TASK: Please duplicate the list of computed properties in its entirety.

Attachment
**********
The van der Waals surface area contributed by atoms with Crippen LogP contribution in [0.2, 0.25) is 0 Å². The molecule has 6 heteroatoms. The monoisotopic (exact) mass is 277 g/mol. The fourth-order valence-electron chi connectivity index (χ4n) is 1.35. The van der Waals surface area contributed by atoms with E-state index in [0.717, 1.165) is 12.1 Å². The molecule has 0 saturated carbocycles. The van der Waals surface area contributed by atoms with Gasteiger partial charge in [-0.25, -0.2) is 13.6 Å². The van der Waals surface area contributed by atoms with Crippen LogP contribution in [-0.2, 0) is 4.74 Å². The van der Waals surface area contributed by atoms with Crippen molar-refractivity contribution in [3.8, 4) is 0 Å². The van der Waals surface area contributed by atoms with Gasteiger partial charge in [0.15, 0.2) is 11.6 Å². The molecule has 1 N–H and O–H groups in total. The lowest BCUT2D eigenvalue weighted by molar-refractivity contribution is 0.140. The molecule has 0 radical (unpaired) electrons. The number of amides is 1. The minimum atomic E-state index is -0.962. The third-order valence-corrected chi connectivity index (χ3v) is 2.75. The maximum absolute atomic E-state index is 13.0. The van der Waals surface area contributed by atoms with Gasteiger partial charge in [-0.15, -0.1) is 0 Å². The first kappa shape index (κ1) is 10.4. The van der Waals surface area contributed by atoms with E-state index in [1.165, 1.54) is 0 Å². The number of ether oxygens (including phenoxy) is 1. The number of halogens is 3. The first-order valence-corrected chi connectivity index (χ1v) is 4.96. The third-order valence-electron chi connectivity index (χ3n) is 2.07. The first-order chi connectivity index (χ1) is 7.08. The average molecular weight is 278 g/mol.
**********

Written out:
The van der Waals surface area contributed by atoms with Crippen LogP contribution in [0.2, 0.25) is 0 Å². The molecule has 6 heteroatoms. The monoisotopic (exact) mass is 277 g/mol. The fourth-order valence-electron chi connectivity index (χ4n) is 1.35. The van der Waals surface area contributed by atoms with E-state index in [0.717, 1.165) is 12.1 Å². The molecule has 0 saturated carbocycles. The van der Waals surface area contributed by atoms with Gasteiger partial charge in [-0.25, -0.2) is 13.6 Å². The van der Waals surface area contributed by atoms with Crippen LogP contribution in [-0.2, 0) is 4.74 Å². The van der Waals surface area contributed by atoms with Crippen molar-refractivity contribution in [3.8, 4) is 0 Å². The van der Waals surface area contributed by atoms with Gasteiger partial charge in [0.15, 0.2) is 11.6 Å². The molecule has 1 N–H and O–H groups in total. The lowest BCUT2D eigenvalue weighted by molar-refractivity contribution is 0.140. The molecule has 0 radical (unpaired) electrons. The number of amides is 1. The minimum atomic E-state index is -0.962. The third-order valence-corrected chi connectivity index (χ3v) is 2.75. The maximum absolute atomic E-state index is 13.0. The van der Waals surface area contributed by atoms with Gasteiger partial charge in [-0.15, -0.1) is 0 Å². The first kappa shape index (κ1) is 10.4. The van der Waals surface area contributed by atoms with E-state index in [1.165, 1.54) is 0 Å². The number of ether oxygens (including phenoxy) is 1. The number of halogens is 3. The first-order valence-corrected chi connectivity index (χ1v) is 4.96. The third-order valence-electron chi connectivity index (χ3n) is 2.07. The first-order chi connectivity index (χ1) is 7.08. The average molecular weight is 278 g/mol.